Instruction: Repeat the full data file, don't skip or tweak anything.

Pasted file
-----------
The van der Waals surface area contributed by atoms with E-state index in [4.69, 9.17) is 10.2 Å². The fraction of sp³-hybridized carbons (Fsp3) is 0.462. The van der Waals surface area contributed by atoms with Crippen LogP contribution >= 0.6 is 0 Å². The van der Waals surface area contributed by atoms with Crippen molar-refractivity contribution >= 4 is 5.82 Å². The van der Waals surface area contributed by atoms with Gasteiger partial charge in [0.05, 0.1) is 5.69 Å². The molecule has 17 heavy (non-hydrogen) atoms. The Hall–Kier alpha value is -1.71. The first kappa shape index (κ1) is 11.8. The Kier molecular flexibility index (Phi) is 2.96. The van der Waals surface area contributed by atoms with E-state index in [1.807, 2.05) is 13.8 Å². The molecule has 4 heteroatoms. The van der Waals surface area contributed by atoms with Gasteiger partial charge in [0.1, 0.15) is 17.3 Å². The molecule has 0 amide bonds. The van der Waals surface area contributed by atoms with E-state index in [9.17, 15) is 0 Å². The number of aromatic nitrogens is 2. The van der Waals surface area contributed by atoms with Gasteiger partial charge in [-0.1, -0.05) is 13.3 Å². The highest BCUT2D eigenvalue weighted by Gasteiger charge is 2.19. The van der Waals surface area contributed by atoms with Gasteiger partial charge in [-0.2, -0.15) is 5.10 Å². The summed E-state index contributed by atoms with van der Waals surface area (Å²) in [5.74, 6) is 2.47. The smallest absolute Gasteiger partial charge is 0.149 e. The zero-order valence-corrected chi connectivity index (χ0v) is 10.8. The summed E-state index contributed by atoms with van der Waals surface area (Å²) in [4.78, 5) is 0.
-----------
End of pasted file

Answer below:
The van der Waals surface area contributed by atoms with E-state index in [4.69, 9.17) is 10.2 Å². The fraction of sp³-hybridized carbons (Fsp3) is 0.462. The van der Waals surface area contributed by atoms with Crippen LogP contribution >= 0.6 is 0 Å². The van der Waals surface area contributed by atoms with Crippen molar-refractivity contribution >= 4 is 5.82 Å². The van der Waals surface area contributed by atoms with Gasteiger partial charge in [0.05, 0.1) is 5.69 Å². The molecule has 17 heavy (non-hydrogen) atoms. The Hall–Kier alpha value is -1.71. The first kappa shape index (κ1) is 11.8. The Kier molecular flexibility index (Phi) is 2.96. The van der Waals surface area contributed by atoms with E-state index in [1.807, 2.05) is 13.8 Å². The molecule has 4 heteroatoms. The van der Waals surface area contributed by atoms with Gasteiger partial charge in [0.1, 0.15) is 17.3 Å². The molecule has 0 amide bonds. The van der Waals surface area contributed by atoms with E-state index in [9.17, 15) is 0 Å². The number of aromatic nitrogens is 2. The van der Waals surface area contributed by atoms with Gasteiger partial charge in [-0.1, -0.05) is 13.3 Å². The highest BCUT2D eigenvalue weighted by Gasteiger charge is 2.19. The van der Waals surface area contributed by atoms with Gasteiger partial charge in [-0.2, -0.15) is 5.10 Å². The summed E-state index contributed by atoms with van der Waals surface area (Å²) in [5.74, 6) is 2.47. The smallest absolute Gasteiger partial charge is 0.149 e. The zero-order valence-corrected chi connectivity index (χ0v) is 10.8. The summed E-state index contributed by atoms with van der Waals surface area (Å²) in [4.78, 5) is 0.